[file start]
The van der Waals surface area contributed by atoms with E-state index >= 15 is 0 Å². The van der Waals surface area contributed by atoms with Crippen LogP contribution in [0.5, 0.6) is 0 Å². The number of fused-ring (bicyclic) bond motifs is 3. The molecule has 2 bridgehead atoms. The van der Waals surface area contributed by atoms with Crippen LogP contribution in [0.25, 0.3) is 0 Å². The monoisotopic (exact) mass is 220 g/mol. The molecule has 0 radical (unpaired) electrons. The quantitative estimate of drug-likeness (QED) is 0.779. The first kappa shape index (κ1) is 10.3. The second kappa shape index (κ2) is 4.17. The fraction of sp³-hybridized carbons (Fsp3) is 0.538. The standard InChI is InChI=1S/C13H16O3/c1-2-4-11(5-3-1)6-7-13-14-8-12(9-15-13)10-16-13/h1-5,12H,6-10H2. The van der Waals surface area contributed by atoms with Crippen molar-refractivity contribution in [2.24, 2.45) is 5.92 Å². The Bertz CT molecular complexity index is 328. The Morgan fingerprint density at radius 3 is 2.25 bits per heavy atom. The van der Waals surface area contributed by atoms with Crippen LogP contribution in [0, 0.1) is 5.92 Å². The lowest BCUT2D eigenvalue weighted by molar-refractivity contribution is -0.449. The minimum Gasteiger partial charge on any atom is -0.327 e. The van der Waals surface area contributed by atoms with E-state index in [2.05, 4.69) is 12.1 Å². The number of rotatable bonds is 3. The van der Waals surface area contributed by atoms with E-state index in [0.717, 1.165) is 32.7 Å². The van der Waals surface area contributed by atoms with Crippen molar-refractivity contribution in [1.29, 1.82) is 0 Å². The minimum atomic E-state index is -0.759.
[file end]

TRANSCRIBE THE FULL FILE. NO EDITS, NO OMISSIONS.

The van der Waals surface area contributed by atoms with E-state index >= 15 is 0 Å². The van der Waals surface area contributed by atoms with Crippen LogP contribution in [0.5, 0.6) is 0 Å². The number of fused-ring (bicyclic) bond motifs is 3. The molecule has 2 bridgehead atoms. The van der Waals surface area contributed by atoms with Crippen LogP contribution in [0.25, 0.3) is 0 Å². The monoisotopic (exact) mass is 220 g/mol. The molecule has 0 radical (unpaired) electrons. The quantitative estimate of drug-likeness (QED) is 0.779. The first kappa shape index (κ1) is 10.3. The second kappa shape index (κ2) is 4.17. The fraction of sp³-hybridized carbons (Fsp3) is 0.538. The standard InChI is InChI=1S/C13H16O3/c1-2-4-11(5-3-1)6-7-13-14-8-12(9-15-13)10-16-13/h1-5,12H,6-10H2. The van der Waals surface area contributed by atoms with Crippen molar-refractivity contribution in [2.24, 2.45) is 5.92 Å². The Bertz CT molecular complexity index is 328. The Morgan fingerprint density at radius 3 is 2.25 bits per heavy atom. The van der Waals surface area contributed by atoms with Crippen LogP contribution in [0, 0.1) is 5.92 Å². The lowest BCUT2D eigenvalue weighted by molar-refractivity contribution is -0.449. The minimum Gasteiger partial charge on any atom is -0.327 e. The van der Waals surface area contributed by atoms with E-state index in [2.05, 4.69) is 12.1 Å². The number of rotatable bonds is 3. The van der Waals surface area contributed by atoms with E-state index in [0.717, 1.165) is 32.7 Å². The van der Waals surface area contributed by atoms with Crippen molar-refractivity contribution in [1.29, 1.82) is 0 Å². The minimum atomic E-state index is -0.759.